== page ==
« Reply #6 on: November 02, 2021, 10:46:17 PM »
Humidity and airflow - There's an HVAC vent into the room, and a door. The heater is running for the house more frequently now with the lower temperatures, so that's the positive pressure into the room. Between the vent and keeping the door almost all the way closed, the humidity has been in a good range. There are 30 citrus trees transpiring water vapor into the air! (and evaporation from the pots.) I also have a floor fan on a timer to turn on for 30 min every 2-3 hours for more circulation. It's a very relaxing - if bright - space to be in. Lots of blooming now, too.

Agree with all the comments here about the Root Maker pots, especially for up-potting. It's easy to cut the zipties and expand/add panels around the existing root ball. Combined with the 5-1-1 mix (I generally add more perlite to be closer to 5-1-2) it's a forgiving setup. You can get a feel for the watering by the weight of the pots,, and there's a clear relationship between canopy size, growth, and diameter of the pot for how frequently watering is required. Some of the smallest pots get water every day and they're growing like crazy (finger limes in particular). Tricky to think about up-potting again during constant flushes.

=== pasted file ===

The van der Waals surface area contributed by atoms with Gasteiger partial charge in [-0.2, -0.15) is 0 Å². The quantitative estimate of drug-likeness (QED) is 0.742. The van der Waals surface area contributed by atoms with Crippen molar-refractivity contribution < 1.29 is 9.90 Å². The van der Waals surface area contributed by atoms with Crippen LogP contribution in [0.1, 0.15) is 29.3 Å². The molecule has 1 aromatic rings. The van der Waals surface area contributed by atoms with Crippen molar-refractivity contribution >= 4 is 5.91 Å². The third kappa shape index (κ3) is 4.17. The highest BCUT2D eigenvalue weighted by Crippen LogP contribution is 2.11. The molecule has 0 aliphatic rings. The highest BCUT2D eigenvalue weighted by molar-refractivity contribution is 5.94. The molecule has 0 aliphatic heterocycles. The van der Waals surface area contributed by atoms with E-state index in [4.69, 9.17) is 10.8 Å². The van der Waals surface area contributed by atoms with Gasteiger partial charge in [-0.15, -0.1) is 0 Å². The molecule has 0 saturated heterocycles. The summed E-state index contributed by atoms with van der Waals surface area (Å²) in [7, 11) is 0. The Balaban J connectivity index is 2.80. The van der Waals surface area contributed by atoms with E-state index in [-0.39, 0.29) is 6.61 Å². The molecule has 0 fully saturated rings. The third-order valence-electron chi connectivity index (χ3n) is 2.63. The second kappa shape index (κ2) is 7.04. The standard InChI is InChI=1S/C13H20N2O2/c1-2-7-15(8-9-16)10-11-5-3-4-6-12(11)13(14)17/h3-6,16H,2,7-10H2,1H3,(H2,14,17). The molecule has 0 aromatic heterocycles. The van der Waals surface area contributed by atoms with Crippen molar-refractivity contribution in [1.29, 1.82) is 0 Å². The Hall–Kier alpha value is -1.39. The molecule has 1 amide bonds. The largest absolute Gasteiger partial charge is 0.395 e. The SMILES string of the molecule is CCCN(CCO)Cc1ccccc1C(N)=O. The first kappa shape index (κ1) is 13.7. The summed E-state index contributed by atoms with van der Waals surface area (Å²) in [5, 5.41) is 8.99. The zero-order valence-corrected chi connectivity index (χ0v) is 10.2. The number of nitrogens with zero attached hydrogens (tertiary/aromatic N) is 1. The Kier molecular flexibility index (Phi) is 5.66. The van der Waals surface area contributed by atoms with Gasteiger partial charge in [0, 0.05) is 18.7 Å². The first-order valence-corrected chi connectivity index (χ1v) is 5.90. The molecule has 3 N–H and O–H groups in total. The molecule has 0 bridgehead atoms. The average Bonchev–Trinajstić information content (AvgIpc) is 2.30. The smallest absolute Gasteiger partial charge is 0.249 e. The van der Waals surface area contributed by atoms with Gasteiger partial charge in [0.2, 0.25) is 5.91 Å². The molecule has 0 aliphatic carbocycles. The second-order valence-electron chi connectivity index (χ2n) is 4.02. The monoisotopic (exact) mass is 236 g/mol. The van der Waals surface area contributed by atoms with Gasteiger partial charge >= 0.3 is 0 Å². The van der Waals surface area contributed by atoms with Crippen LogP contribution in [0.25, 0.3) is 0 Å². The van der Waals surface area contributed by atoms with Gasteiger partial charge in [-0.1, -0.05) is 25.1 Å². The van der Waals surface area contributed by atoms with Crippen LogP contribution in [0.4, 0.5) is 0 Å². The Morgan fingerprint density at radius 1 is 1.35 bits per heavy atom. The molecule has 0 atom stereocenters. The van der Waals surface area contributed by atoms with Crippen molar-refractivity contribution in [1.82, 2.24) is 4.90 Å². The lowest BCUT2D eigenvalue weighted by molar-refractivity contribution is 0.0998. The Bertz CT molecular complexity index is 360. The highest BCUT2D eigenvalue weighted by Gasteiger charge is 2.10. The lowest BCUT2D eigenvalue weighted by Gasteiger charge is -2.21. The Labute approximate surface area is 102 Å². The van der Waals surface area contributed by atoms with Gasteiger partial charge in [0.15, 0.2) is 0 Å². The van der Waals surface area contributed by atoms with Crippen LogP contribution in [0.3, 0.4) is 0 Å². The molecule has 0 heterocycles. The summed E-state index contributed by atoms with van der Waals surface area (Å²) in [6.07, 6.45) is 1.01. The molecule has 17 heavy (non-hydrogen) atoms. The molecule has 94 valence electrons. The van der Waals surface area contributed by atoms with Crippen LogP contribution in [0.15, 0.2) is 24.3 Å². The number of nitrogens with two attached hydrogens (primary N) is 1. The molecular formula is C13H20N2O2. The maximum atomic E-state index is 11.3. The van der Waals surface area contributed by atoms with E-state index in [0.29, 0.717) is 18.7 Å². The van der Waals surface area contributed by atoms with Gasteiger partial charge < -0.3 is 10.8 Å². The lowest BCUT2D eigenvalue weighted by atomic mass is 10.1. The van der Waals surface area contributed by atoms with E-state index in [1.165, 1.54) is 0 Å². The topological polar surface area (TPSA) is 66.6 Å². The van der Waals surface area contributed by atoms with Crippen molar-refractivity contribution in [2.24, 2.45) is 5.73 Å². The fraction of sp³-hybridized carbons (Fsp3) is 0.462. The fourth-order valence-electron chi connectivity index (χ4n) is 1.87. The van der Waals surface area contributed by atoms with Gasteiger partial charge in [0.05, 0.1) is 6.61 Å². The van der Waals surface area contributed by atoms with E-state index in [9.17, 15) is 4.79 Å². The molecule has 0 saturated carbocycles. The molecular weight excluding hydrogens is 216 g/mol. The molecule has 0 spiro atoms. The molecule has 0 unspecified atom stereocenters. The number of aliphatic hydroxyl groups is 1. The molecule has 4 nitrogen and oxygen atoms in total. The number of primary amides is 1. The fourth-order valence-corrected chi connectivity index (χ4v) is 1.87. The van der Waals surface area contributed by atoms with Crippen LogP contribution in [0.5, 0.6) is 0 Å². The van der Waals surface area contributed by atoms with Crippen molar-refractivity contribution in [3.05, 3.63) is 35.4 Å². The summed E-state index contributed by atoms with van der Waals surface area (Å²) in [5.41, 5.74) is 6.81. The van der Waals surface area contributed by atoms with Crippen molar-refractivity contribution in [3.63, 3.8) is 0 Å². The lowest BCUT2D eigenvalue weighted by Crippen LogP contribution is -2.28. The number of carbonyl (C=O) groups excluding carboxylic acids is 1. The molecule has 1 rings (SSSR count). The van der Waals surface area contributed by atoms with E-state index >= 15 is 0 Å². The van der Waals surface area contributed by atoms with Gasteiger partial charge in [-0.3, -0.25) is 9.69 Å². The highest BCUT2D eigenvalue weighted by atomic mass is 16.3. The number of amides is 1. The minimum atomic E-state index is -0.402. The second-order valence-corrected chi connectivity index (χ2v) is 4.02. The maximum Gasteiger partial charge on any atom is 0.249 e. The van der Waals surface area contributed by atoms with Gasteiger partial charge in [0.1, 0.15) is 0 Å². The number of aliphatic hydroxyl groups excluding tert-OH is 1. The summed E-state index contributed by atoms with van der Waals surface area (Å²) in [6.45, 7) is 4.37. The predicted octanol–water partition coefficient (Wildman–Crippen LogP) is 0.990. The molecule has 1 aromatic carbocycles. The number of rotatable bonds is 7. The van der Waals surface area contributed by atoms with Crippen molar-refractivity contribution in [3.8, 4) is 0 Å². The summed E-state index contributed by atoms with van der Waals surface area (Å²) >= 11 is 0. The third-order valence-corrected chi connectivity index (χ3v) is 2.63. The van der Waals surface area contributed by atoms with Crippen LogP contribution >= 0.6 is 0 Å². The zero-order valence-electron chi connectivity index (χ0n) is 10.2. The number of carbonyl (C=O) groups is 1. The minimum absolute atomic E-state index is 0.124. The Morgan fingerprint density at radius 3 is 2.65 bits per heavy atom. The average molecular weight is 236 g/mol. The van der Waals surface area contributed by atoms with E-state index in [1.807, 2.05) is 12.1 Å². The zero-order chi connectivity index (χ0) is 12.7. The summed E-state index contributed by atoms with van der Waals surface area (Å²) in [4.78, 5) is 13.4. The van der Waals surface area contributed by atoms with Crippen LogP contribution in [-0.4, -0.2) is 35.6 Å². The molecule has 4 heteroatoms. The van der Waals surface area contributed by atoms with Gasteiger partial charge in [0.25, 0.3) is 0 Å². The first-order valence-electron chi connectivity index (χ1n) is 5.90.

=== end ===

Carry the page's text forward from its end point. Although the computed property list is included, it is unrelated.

Brian, good question and something I stressed over in the months leading up to the transition. I ended up building a wood platform on casters, covered with panda film to catch any water (any sturdy plastic barrier will do). The trees sit on top of this. I also used some existing plastic catch basins on wheels as well for some trees. So, all the water is caught above the floor and I can maneuver around to get into the thick of the trees to sweep/vacuum as needed. Downside is losing 6-8" of allowed height but well worth avoiding water damage. Need to get the greenhouse planned :).

Thankfully, have not had to deal with any scale in the region. Lots of caterpillars and earwigs before they came in, and of course the big cicada emergence. The surprise pest was a single Boxwood Psyllid on the pomelo but that was months ago.

Olivier

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Re: Indoor winter growroom